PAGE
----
Albert Bender Dies – MIB and UFOs
Over at Wikipedia you can find a new page for Albert Bender, the man who pretty much kick-started into existence the mystery and controversy surrounding the Men in Black. As you’ll note, it reveals that Bender died just recently, specifically on March 29, 2016, at the good old age of 94. Given that there have been claims Bender died in the early 2000s, a few people have already asked me if the Wiki page is accurate. Yes, it is. Bender had a full life and outlived just about everyone else who got involved in Ufology in the late 1940s and early 1950s. And, he was the creator of the International Flying Saucer Bureau, a body that provoked a lot of interest – both within the United States and overseas.
If you know your UFO history, you’ll know that it was Bender’s encounters with a creepy trio of MIB at Bridgeport, Connecticut in the early 50s which prompted author Gray Barker to pen a book on the matter. Its title: They Knew Too Much About Flying Saucers. Bender’s MIB were nothing like the Tommy Lee Jones/Will Smith kind, however. Rather, they were ghoulish characters with shining eyes, and who were far more Bram Stoker-meets-H.P. Lovecraft than The X-Files-meets-Dark Skies. It’s highly appropriate, then, that Bender’s encounters with the MIB occurred in his attic, which he had transformed into his so-called “Chamber of Horrors.” It was a room filled with all manner of paintings of demons, black cats, skeletons, vampires, bats, and skulls. Even an “altar” of sorts. Indeed, Bender had a deep interest in the worlds of the paranormal, UFOs, and the occult, in both fact and fiction.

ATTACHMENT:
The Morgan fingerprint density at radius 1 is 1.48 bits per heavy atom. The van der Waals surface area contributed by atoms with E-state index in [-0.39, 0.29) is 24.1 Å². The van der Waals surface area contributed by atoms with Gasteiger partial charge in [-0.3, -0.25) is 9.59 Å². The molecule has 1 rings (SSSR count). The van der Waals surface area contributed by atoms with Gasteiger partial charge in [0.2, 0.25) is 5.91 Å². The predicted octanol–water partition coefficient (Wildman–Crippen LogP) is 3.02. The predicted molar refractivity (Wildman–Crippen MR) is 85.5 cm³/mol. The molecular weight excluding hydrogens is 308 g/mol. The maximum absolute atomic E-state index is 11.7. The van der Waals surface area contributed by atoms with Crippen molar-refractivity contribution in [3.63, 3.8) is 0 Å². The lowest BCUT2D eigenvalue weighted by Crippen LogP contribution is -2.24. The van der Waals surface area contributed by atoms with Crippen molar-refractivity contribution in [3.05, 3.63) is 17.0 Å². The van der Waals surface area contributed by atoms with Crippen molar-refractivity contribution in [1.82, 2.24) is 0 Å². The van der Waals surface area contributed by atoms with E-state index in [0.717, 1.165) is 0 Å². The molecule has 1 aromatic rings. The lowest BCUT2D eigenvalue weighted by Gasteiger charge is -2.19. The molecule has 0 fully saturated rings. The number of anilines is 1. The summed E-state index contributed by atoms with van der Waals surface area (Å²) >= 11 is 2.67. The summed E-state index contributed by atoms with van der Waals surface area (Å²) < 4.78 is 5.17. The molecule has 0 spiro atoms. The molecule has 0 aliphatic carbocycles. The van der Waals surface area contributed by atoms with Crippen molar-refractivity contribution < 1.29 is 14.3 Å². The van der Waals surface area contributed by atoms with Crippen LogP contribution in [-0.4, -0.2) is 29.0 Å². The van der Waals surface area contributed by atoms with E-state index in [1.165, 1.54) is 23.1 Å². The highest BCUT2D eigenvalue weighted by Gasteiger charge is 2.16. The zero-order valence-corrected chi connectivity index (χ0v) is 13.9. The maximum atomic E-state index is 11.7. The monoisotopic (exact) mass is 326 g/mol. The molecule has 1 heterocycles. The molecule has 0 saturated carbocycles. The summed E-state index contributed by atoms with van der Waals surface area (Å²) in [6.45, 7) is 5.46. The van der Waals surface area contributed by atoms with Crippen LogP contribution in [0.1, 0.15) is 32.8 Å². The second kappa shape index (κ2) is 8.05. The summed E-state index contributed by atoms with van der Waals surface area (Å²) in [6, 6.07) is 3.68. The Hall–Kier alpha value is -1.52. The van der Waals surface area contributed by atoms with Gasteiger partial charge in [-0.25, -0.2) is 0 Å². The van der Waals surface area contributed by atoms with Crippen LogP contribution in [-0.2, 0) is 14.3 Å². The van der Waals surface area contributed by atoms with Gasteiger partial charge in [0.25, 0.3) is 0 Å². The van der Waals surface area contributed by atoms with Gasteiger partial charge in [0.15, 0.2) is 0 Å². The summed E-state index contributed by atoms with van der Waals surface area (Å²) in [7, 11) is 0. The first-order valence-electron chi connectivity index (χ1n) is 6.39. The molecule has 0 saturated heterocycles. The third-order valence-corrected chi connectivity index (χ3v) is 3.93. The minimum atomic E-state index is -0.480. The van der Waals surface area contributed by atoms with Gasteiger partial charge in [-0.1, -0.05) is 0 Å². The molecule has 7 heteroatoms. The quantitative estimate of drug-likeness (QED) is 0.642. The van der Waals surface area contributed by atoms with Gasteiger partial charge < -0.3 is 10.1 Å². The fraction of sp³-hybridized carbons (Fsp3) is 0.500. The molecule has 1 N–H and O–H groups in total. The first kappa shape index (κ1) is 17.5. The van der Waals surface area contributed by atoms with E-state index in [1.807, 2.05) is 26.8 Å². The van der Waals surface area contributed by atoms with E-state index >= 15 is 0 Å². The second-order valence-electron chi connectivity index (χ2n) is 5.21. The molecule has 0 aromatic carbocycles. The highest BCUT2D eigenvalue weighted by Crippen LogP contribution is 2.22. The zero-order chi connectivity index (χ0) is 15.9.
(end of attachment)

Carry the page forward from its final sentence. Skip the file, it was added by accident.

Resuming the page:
For years, there has been a great deal of debate concerning who, or what, Albert Bender’s MIB really were. Theories include government agents (very unlikely!), the product of Bender’s own mind, Tulpas, aliens, demonic entities, Tricksters, and more. Although many have simply written Bender off as a fantasist or a liar, I don’t. At all. Now, I don’t think he had an encounter with extraterrestrials or agents of the Intelligence Community. Having a deep knowledge of the supernatural, Bender – I believe – opened a door to something malignant that should have remained behind that door.
Certainly, one only has to take a look at Bender’s own book, Flying Saucers and the Three Men, to see that his experiences were steeped in supernatural lore. And like a lot of people who dig into such areas, Bender found himself on the receiving end of what one might term a paranormal backlash. His health began to suffer, paranoia set in, and things became very dark and bleak. No wonder that despite having published a popular journal (Space Review), having written his own book, and having been a leading figure in Gray Barker’s They Knew Too Much About Flying Saucers, Bender chose to get out of the subject. He didn’t look back and lived a long and happy life with his wife, and focused on his passion for the music of composer Max Steiner.
For further information on Bender’s interest in Steiner’s work, see this link, which states in part: “A major figure in the perpetuation of the memory of Max Steiner is Albert K. Bender, founder of the Max Steiner Music Society. Under Bender’s leadership, the MSMS boasted a worldwide following, the publication of a journal and a newsletter, and even a library of audio tapes produced and maintained by James Reising. Even though the society officially ceased operation when the Steiner Collection came to BYU in 1981, Bender has been of invaluable assistance in locating additional materials and in sharing information about his many encounters with Steiner.”
Over the years I have written quite extensively on the life and experiences of Albert Bender (my forthcoming book, Women in Black: The Creepy Companions of the Mysterious M.I.B., delves into his experiences even more). And both Flying Saucers and the Three Men and They Knew Too Much About Flying Saucers were books I read as a kid. As many people know, the mystery of the MIB is one of my particular interests. It’s likely that interest would not have developed as it has without the words and experiences of Albert Bender. RIP, Mr. B.